Western Contracting Corp. v. Dow Chemical Co., 81-1339

Decision Date01 December 1981
Docket NumberNo. 81-1339,81-1339
Citation664 F.2d 1097
PartiesWESTERN CONTRACTING CORPORATION, Appellant, v. The DOW CHEMICAL COMPANY, Appellee. The DOW CHEMICAL COMPANY, Appellee, v. WESTERN CONTRACTING CORPORATION, Appellant.
CourtU.S. Court of Appeals — Eighth Circuit

Norton & Christensen, Goshen, N. Y., for appellant; Henry N. Christensen, Jr., argued, Richard B. Golden, Goshen, N. Y., of counsel.

Oppenheimer, Wolff, Foster, Shepard & Donnelly, Michael Berens, argued, William P. Studer, Madge S. Thorsen, Minneapolis, Minn., for appellee.

Before LAY, Chief Judge, McMILLIAN, Circuit Judge, and HUNTER, * Senior District Judge.

LAY, Chief Judge.

This appeal arises from consolidated cases brought by Western Contracting Corporation (Western) on grounds of breach of contract and fraud and by Dow Chemical Company (Dow) for payments due and for foreclosure of a mechanic's lien. Pursuant to a trial to the court, the Honorable Earl R. Larson presiding, a judgment of $328,177.11 was entered for Dow, and Western appeals, claiming that: (1) the trial court erred in concluding that the contract unambiguously required Dow to exercise its "best efforts" regarding fragmentation; (2) the trial court erred in finding that Dow, in fact, had exercised its "best efforts" in contract performance; (3) the trial court erred in finding that Dow made no fraudulent representation regarding control of fragmentation size; and (4) the trial court erred in its factual findings regarding the extent of Dow's damages. Upon review of the record and briefs, we affirm the judgment of the district court. Facts.

On April 17, 1974, Western contracted with United States Steel (Steel) for site preparation and rough excavation for construction of four additions to Steel's Minntac facility at Mountain Iron, Minnesota. By mid-February 1975, Western had encountered significant scheduling and other difficulties in its performance of the contract. At that time Western contacted Dow's general manager of explosives for assistance, as he had demonstrated to Western earlier in 1973 Dow's blasting products and the capabilities of its "delta crater" method of blast design. A series of four test shots, which were engineered partly by Western and partly by Dow in late 1974 and early 1975, demonstrated that Dow could more efficiently effectuate the Minntac rock excavation with smaller fragmentation. Western then subcontracted the blasting operation to Dow on March 20, 1975, subject to the following pertinent provisions:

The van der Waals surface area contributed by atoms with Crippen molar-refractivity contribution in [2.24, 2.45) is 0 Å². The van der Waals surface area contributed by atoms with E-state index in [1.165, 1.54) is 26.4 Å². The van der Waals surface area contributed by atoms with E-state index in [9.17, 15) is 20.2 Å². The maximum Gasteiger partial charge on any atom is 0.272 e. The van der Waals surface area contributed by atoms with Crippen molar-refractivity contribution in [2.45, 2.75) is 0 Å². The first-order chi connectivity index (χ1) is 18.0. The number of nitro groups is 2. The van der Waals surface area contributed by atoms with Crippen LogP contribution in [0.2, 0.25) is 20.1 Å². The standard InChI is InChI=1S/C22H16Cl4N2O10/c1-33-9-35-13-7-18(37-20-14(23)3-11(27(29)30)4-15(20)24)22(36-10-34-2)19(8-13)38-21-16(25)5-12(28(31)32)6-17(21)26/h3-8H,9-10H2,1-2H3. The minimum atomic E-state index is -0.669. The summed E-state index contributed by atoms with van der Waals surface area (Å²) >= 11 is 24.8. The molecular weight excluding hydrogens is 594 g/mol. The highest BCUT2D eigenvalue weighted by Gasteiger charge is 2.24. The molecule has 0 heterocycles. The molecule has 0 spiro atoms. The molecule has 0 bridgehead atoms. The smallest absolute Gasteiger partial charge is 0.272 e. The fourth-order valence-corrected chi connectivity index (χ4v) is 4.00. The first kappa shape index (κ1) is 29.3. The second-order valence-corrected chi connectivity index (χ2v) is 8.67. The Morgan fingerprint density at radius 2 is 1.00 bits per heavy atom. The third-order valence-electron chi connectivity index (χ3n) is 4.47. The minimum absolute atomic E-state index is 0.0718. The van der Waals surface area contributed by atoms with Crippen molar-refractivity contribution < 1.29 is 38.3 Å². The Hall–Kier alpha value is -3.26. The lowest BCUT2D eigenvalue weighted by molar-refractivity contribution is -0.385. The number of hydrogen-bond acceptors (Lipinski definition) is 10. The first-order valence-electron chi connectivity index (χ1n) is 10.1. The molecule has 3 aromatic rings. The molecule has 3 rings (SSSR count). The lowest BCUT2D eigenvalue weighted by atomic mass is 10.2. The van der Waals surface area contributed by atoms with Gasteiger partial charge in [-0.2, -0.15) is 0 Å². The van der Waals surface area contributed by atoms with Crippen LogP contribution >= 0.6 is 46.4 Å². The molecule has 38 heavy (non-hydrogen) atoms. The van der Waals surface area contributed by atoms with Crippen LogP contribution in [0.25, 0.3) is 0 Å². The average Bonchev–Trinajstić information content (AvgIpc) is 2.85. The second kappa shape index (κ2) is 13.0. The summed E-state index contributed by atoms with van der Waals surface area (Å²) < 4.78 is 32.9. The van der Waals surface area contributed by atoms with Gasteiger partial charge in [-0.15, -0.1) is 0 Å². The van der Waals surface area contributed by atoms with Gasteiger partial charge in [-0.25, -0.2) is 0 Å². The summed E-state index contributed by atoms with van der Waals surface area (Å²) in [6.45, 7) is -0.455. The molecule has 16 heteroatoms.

Article II-Rate of performance.

2.1 The work to be performed under this Agreement shall be commenced within one day after receipt of notice to proceed from Western but in no event later than 30 days from the date hereof.

2.2 The rock to be removed shall be fragmented to sizes at least as small as the rock fragments that resulted in two Dow test "shots" previously completed at U.S. Steel's Minntac Concentrator Area and shall be tumbled to unlock the "shot" rock.

2.3 Dow shall drill, load and shoot rock for removal at the rate of 16,000 cubic yards per each regular working day for a total of 400,000 cubic yards per month.